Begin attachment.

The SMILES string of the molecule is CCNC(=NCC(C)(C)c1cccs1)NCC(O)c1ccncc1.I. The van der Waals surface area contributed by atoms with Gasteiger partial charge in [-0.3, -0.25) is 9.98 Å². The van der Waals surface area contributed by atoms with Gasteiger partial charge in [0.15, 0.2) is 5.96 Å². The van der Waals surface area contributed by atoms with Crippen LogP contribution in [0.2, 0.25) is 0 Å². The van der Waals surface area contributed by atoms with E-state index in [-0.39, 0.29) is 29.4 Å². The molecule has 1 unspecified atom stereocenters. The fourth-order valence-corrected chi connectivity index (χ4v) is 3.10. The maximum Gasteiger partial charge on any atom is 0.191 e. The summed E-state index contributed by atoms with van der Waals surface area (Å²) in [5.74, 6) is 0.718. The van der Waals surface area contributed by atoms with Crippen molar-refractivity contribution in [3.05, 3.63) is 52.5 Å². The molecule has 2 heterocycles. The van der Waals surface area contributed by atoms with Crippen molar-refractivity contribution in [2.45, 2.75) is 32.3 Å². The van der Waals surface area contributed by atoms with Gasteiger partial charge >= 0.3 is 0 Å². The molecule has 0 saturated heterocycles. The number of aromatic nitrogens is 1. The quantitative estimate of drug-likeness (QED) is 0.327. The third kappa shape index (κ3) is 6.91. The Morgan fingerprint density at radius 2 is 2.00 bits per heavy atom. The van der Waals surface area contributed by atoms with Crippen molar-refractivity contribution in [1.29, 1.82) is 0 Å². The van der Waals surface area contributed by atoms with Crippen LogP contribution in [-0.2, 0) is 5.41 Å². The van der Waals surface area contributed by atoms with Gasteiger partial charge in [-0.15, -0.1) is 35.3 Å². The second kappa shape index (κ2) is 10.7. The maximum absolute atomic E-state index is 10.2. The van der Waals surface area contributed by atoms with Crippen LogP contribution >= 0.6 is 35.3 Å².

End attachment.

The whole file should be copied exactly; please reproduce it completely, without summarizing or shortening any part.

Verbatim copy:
The SMILES string of the molecule is CCNC(=NCC(C)(C)c1cccs1)NCC(O)c1ccncc1.I. The van der Waals surface area contributed by atoms with Gasteiger partial charge in [-0.3, -0.25) is 9.98 Å². The van der Waals surface area contributed by atoms with Gasteiger partial charge in [0.15, 0.2) is 5.96 Å². The van der Waals surface area contributed by atoms with Crippen LogP contribution in [0.2, 0.25) is 0 Å². The van der Waals surface area contributed by atoms with E-state index in [-0.39, 0.29) is 29.4 Å². The molecule has 1 unspecified atom stereocenters. The fourth-order valence-corrected chi connectivity index (χ4v) is 3.10. The maximum Gasteiger partial charge on any atom is 0.191 e. The summed E-state index contributed by atoms with van der Waals surface area (Å²) in [5.74, 6) is 0.718. The van der Waals surface area contributed by atoms with Crippen molar-refractivity contribution in [3.05, 3.63) is 52.5 Å². The molecule has 2 heterocycles. The van der Waals surface area contributed by atoms with Crippen molar-refractivity contribution in [2.45, 2.75) is 32.3 Å². The van der Waals surface area contributed by atoms with Gasteiger partial charge >= 0.3 is 0 Å². The molecule has 0 saturated heterocycles. The number of aromatic nitrogens is 1. The quantitative estimate of drug-likeness (QED) is 0.327. The third kappa shape index (κ3) is 6.91. The Morgan fingerprint density at radius 2 is 2.00 bits per heavy atom. The van der Waals surface area contributed by atoms with Crippen molar-refractivity contribution in [1.29, 1.82) is 0 Å². The van der Waals surface area contributed by atoms with Crippen LogP contribution in [-0.2, 0) is 5.41 Å². The van der Waals surface area contributed by atoms with Gasteiger partial charge in [-0.15, -0.1) is 35.3 Å². The second kappa shape index (κ2) is 10.7. The maximum absolute atomic E-state index is 10.2. The van der Waals surface area contributed by atoms with Crippen LogP contribution >= 0.6 is 35.3 Å².